Earlier this month Mike Rizzo spoke about his displeasure of the field conditions at Pfitzner Stadium, home of the Potomac Nationals. The Single-A+ affiliate has been receiving complaints from opponents, umpires and even its own players on just how horrendous the field conditions have become this season. The Washington Times indicated that several games have been postponed this year because of the sloppy mess.
As NBC’s Hardball Talk points out, Rizzo’s comments bashing the field have riled up several people including Corey Stewart, Prince Williams County Board of Supervisors. Check out his quote:
“Rizzo ought to focus on doing his job, which could probably use some improvement. He’s talking out of his rear end. He doesn’t know what’s happening because he didn’t bother to check. Frankly, he’s not a good manager. He’s received a lot of criticism for his performance for the job he should be doing. He should stick to the job he’s supposed to do instead of getting involved in something he doesn’t know about.”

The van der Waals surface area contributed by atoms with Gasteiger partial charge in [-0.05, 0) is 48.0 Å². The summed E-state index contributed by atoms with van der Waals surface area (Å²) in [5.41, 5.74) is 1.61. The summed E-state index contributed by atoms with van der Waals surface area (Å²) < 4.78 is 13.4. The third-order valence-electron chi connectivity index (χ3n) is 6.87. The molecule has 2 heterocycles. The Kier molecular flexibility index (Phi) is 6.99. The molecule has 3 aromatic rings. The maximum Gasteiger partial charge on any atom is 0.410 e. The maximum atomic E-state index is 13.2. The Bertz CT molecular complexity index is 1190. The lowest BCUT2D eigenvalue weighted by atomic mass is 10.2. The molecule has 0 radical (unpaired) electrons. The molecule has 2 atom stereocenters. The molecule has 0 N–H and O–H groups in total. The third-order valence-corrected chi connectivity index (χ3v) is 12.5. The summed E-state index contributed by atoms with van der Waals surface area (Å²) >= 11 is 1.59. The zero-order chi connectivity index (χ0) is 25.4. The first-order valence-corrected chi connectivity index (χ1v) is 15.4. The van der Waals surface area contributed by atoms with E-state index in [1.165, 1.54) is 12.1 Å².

I normally wholeheartedly support Mike Rizzo and his decisions, I really do. The winning baseball being played by the Nats in 2011 is a reflection of the direction he has taken the team since taking over several years ago. This is an instance where I am having a hard time defending Rizzo’s actions though. He has caused a bigger problem than the actual Potomac field itself now by detaching himself from an affiliate.
Whether Rizzo likes it or not, the Potomac Nationals are a part of his organization. By calling out the club in such a public fashion, he’s publicly denting another relationship just one month after the Jim Riggleman fiasco. Potomac Nationals owner Art Silber responded calling the comments “very unfortunate.” I agree that the field conditions are a concern, but leave them as an in-house issue.
The real issue I noticed out of this whole disaster was Bryce Harper. Potomac will be the only affiliate in the organization not to receive a boost that the potential superstar has brought to Hagerstown and Harrisburg. Potomac could have potentially had sellout crowds and the team definitely should feel like it missed out on a once in a lifetime opportunity, because they did. Some of the current angst by the Potomac front office towards Rizzo may stem from the Harper decision.
Can you blame Rizzo though? He had never planned on Harpers knees gracing the outfield in Potomac, something I have no problem with. I’d rather Harper be overmatched and batting .171 in Double-AA then see him on the DL next to Strasburg because he’s blown out his knee.